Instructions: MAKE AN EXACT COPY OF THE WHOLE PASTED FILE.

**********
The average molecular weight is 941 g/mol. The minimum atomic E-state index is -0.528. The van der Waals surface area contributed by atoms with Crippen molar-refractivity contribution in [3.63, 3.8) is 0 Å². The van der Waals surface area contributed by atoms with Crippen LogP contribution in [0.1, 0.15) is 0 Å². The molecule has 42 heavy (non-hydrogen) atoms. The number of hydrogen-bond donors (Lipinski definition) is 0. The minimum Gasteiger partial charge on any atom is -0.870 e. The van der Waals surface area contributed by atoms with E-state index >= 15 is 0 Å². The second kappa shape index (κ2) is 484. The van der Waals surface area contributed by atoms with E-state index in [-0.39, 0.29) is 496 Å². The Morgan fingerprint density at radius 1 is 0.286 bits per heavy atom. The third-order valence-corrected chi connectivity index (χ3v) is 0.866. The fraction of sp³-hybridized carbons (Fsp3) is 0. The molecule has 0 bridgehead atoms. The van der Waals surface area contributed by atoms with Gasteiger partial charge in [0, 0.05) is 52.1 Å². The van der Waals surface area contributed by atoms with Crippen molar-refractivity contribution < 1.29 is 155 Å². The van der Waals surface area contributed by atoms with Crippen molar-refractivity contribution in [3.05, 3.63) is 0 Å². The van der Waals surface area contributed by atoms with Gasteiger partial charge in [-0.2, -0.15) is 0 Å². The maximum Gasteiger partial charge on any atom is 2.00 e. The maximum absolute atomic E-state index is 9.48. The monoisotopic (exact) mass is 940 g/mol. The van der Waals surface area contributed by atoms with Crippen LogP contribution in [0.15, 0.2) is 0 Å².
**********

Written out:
The average molecular weight is 941 g/mol. The minimum atomic E-state index is -0.528. The van der Waals surface area contributed by atoms with Crippen molar-refractivity contribution in [3.63, 3.8) is 0 Å². The van der Waals surface area contributed by atoms with Crippen LogP contribution in [0.1, 0.15) is 0 Å². The molecule has 42 heavy (non-hydrogen) atoms. The number of hydrogen-bond donors (Lipinski definition) is 0. The minimum Gasteiger partial charge on any atom is -0.870 e. The van der Waals surface area contributed by atoms with E-state index >= 15 is 0 Å². The second kappa shape index (κ2) is 484. The van der Waals surface area contributed by atoms with E-state index in [-0.39, 0.29) is 496 Å². The Morgan fingerprint density at radius 1 is 0.286 bits per heavy atom. The third-order valence-corrected chi connectivity index (χ3v) is 0.866. The fraction of sp³-hybridized carbons (Fsp3) is 0. The molecule has 0 bridgehead atoms. The van der Waals surface area contributed by atoms with Gasteiger partial charge in [0, 0.05) is 52.1 Å². The van der Waals surface area contributed by atoms with Crippen molar-refractivity contribution < 1.29 is 155 Å². The van der Waals surface area contributed by atoms with Crippen molar-refractivity contribution in [3.05, 3.63) is 0 Å². The van der Waals surface area contributed by atoms with Gasteiger partial charge in [-0.2, -0.15) is 0 Å². The maximum Gasteiger partial charge on any atom is 2.00 e. The maximum absolute atomic E-state index is 9.48. The monoisotopic (exact) mass is 940 g/mol. The van der Waals surface area contributed by atoms with Crippen LogP contribution in [0.15, 0.2) is 0 Å².